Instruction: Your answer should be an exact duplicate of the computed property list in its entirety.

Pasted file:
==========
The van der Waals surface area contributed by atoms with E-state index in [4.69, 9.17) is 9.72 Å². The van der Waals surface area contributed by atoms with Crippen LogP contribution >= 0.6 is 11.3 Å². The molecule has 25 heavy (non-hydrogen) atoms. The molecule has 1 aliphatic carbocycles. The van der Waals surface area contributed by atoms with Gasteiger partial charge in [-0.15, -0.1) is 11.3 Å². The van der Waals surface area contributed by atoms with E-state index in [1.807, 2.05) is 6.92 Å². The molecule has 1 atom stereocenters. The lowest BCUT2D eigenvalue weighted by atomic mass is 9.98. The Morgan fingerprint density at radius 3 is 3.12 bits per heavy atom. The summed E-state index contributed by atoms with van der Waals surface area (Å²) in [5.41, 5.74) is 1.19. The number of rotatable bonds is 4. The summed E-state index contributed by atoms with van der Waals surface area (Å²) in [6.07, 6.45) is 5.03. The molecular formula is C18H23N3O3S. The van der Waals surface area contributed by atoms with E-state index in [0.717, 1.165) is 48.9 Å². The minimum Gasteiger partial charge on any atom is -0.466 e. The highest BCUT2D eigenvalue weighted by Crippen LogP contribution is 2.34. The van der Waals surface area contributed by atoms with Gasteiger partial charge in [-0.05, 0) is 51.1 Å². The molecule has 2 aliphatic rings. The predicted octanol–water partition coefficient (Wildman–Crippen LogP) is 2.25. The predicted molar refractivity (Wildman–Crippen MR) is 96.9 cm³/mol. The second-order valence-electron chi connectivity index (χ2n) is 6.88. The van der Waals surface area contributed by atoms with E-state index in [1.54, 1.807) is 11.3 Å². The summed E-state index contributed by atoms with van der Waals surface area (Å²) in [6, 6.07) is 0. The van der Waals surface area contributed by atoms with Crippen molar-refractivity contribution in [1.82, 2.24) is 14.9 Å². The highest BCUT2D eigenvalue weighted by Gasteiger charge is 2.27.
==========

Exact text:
The van der Waals surface area contributed by atoms with E-state index in [4.69, 9.17) is 9.72 Å². The van der Waals surface area contributed by atoms with Crippen LogP contribution >= 0.6 is 11.3 Å². The molecule has 25 heavy (non-hydrogen) atoms. The molecule has 1 aliphatic carbocycles. The van der Waals surface area contributed by atoms with Gasteiger partial charge in [-0.15, -0.1) is 11.3 Å². The van der Waals surface area contributed by atoms with E-state index in [1.807, 2.05) is 6.92 Å². The molecule has 1 atom stereocenters. The lowest BCUT2D eigenvalue weighted by atomic mass is 9.98. The Morgan fingerprint density at radius 3 is 3.12 bits per heavy atom. The summed E-state index contributed by atoms with van der Waals surface area (Å²) in [5.41, 5.74) is 1.19. The number of rotatable bonds is 4. The summed E-state index contributed by atoms with van der Waals surface area (Å²) in [6.07, 6.45) is 5.03. The molecular formula is C18H23N3O3S. The van der Waals surface area contributed by atoms with E-state index in [0.717, 1.165) is 48.9 Å². The minimum Gasteiger partial charge on any atom is -0.466 e. The highest BCUT2D eigenvalue weighted by Crippen LogP contribution is 2.34. The van der Waals surface area contributed by atoms with Gasteiger partial charge in [-0.05, 0) is 51.1 Å². The molecule has 2 aliphatic rings. The predicted octanol–water partition coefficient (Wildman–Crippen LogP) is 2.25. The predicted molar refractivity (Wildman–Crippen MR) is 96.9 cm³/mol. The second-order valence-electron chi connectivity index (χ2n) is 6.88. The van der Waals surface area contributed by atoms with E-state index in [1.54, 1.807) is 11.3 Å². The summed E-state index contributed by atoms with van der Waals surface area (Å²) in [6, 6.07) is 0. The van der Waals surface area contributed by atoms with Crippen molar-refractivity contribution in [1.82, 2.24) is 14.9 Å². The highest BCUT2D eigenvalue weighted by Gasteiger charge is 2.27.